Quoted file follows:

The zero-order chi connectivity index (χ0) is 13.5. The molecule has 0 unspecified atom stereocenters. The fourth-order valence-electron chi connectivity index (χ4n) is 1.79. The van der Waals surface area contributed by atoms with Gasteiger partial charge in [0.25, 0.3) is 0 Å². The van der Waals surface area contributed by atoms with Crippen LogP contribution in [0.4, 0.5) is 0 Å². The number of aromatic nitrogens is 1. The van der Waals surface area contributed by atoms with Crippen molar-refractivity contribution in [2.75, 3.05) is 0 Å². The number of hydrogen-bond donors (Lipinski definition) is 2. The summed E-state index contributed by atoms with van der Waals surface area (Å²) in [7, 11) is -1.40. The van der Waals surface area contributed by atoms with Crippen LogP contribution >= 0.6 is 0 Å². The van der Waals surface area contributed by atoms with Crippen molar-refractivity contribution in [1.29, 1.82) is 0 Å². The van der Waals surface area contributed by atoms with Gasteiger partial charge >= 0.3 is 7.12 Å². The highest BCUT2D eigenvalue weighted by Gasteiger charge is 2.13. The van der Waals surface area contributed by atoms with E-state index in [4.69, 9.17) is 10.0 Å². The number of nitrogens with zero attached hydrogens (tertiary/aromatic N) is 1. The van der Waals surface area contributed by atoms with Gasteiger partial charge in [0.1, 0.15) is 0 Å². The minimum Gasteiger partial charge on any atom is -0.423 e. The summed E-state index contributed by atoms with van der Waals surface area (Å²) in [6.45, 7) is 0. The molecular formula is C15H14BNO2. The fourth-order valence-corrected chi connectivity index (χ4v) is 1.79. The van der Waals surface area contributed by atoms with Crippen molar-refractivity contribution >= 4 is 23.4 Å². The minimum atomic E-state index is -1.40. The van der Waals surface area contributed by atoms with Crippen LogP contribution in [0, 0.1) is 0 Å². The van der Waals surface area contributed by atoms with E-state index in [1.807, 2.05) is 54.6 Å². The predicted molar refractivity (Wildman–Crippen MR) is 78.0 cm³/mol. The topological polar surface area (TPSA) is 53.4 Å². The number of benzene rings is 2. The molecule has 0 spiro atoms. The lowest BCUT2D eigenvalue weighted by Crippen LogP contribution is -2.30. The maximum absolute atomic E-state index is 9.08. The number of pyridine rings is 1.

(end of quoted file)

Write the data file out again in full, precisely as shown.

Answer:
The zero-order chi connectivity index (χ0) is 13.5. The molecule has 0 unspecified atom stereocenters. The fourth-order valence-electron chi connectivity index (χ4n) is 1.79. The van der Waals surface area contributed by atoms with Gasteiger partial charge in [0.25, 0.3) is 0 Å². The van der Waals surface area contributed by atoms with Crippen LogP contribution in [0.4, 0.5) is 0 Å². The number of aromatic nitrogens is 1. The van der Waals surface area contributed by atoms with Crippen molar-refractivity contribution in [2.75, 3.05) is 0 Å². The number of hydrogen-bond donors (Lipinski definition) is 2. The summed E-state index contributed by atoms with van der Waals surface area (Å²) in [7, 11) is -1.40. The van der Waals surface area contributed by atoms with Crippen LogP contribution >= 0.6 is 0 Å². The van der Waals surface area contributed by atoms with Crippen molar-refractivity contribution in [1.29, 1.82) is 0 Å². The van der Waals surface area contributed by atoms with Gasteiger partial charge >= 0.3 is 7.12 Å². The highest BCUT2D eigenvalue weighted by Gasteiger charge is 2.13. The van der Waals surface area contributed by atoms with E-state index in [4.69, 9.17) is 10.0 Å². The number of nitrogens with zero attached hydrogens (tertiary/aromatic N) is 1. The van der Waals surface area contributed by atoms with Gasteiger partial charge in [0.1, 0.15) is 0 Å². The minimum Gasteiger partial charge on any atom is -0.423 e. The summed E-state index contributed by atoms with van der Waals surface area (Å²) in [6.45, 7) is 0. The molecular formula is C15H14BNO2. The fourth-order valence-corrected chi connectivity index (χ4v) is 1.79. The van der Waals surface area contributed by atoms with Crippen molar-refractivity contribution >= 4 is 23.4 Å². The minimum atomic E-state index is -1.40. The van der Waals surface area contributed by atoms with Crippen LogP contribution in [0, 0.1) is 0 Å². The van der Waals surface area contributed by atoms with E-state index in [1.807, 2.05) is 54.6 Å². The predicted molar refractivity (Wildman–Crippen MR) is 78.0 cm³/mol. The topological polar surface area (TPSA) is 53.4 Å². The number of benzene rings is 2. The molecule has 0 spiro atoms. The lowest BCUT2D eigenvalue weighted by Crippen LogP contribution is -2.30. The maximum absolute atomic E-state index is 9.08. The number of pyridine rings is 1.